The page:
Today’s news:

Korean church to resume work at Little Neck locale

After being halted by the city Buildings Department for nine months, construction on a Korean church in Little Neck was set to resume this week, a Buildings spokeswoman said.

The project to build a new house of worship in Little Neck for the Flushing-based Eunhae Presbyterian Church began in May 2001 but sparked controversy when the community protested the building’s proposed size: three-stories and 20,000 square feet.

Neighbors of the project at 43-37 249th St. also opposed the construction because it provided limited parking and was close to nearby homes. The Little Neck Pines Civic Association could not be reached for comment as of press time Tuesday.

The group has agreed to supplement the originally planned 32 parking spots with valet parking and the rental of an additional 26-space parking lot behind a nearby store, architect Wallace Kubec said last week. Kubec said construction was expected to restart sometime this week.

Not much else has changed in the group’s plans, he said.

The property at 249th Street stretches behind stores and the Little Neck-Douglaston public library to Marathon Parkway and is close to homes. The lot, which also includes land facing Northern Boulevard, is split between a residential and commercial zone.

In addition to providing a second parking lot, the church agreed last year to shift a planned 12-foot spire — which then-CB 11 Chairman Bernard Haber said would make the height of the building equivalent to seven stories — closer to Northern Boulevard and the commercial side of the lot, Kubec said.

The Eunhae Presbyterian Church has been on Farrington Street in Flushing for 10 years and sought out a new location because its lease ended in December. Construction for the Little Neck building is being carried out by Eugene Chi, a contractor with the Whitestone-based Kang Suk Construction.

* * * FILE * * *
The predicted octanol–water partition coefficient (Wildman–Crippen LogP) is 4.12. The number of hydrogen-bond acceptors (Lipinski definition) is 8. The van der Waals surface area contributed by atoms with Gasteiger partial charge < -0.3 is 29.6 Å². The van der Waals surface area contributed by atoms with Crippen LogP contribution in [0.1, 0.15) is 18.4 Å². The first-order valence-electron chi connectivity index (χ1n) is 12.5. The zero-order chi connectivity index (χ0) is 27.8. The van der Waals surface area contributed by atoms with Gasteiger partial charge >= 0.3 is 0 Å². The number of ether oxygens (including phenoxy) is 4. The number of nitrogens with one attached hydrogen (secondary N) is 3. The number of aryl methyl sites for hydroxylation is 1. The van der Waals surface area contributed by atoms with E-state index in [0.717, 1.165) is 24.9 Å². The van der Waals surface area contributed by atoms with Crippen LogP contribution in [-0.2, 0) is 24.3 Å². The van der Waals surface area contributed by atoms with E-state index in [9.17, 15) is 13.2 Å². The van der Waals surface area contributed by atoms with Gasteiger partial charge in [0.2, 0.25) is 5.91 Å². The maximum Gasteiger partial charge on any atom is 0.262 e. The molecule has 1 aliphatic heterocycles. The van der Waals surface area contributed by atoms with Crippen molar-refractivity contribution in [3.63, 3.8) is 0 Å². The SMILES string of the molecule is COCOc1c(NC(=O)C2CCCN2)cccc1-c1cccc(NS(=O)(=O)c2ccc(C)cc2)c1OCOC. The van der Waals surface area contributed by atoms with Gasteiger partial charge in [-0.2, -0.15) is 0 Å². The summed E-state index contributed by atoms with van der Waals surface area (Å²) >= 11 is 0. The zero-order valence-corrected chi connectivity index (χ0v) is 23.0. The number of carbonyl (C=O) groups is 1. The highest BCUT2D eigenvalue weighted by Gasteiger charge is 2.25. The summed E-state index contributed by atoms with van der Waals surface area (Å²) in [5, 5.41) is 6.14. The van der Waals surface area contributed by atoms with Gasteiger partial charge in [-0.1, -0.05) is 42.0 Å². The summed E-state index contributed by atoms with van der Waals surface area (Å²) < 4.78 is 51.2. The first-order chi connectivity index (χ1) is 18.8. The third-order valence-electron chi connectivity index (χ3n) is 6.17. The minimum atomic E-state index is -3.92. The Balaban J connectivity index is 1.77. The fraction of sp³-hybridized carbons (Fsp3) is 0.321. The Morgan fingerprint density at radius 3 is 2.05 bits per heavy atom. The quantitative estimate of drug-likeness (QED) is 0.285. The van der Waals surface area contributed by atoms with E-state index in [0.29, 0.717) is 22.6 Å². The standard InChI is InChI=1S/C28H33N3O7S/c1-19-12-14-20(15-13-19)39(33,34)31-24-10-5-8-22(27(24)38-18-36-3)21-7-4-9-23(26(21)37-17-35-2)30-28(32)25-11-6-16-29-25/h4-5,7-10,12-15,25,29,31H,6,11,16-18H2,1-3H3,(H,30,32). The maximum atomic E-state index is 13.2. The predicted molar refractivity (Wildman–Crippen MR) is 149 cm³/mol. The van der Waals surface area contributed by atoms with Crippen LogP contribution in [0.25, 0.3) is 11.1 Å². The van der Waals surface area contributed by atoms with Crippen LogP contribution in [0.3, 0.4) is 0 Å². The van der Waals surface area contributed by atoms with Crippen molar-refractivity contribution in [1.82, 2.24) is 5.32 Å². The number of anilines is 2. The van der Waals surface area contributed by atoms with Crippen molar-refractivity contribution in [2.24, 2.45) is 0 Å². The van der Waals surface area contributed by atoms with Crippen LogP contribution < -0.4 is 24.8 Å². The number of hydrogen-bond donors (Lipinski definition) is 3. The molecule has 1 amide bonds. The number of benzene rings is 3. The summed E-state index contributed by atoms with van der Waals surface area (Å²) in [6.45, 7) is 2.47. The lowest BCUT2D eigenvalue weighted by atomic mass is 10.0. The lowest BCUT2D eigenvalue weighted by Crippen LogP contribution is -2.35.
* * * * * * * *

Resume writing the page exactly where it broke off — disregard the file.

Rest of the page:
Kubec, of the Staten Island firm Diffendale & Kubec Architects, said last Thursday construction had not immediately resumed because the group’s permits had expired during the Buildings Department stoppage.

In the meantime, as part of an agreement with the Buildings Department, the contractors were doing foundation work on a neighbor’s garage. The garage had been damaged during the beginning of the project.

That neighbor, Roberta Schroder, said she was disappointed that the size of the project had not been scaled back by the city.

“I have no problem with a church [being built] in there, but the sheer size of it and the way the construction company has been going about its business, it’s not right,” she said. “I think they should show a little more concern for the neighbors.”

Reach reporter Kathianne Boniello by e-mail at or call 229-0300, Ext. 146.

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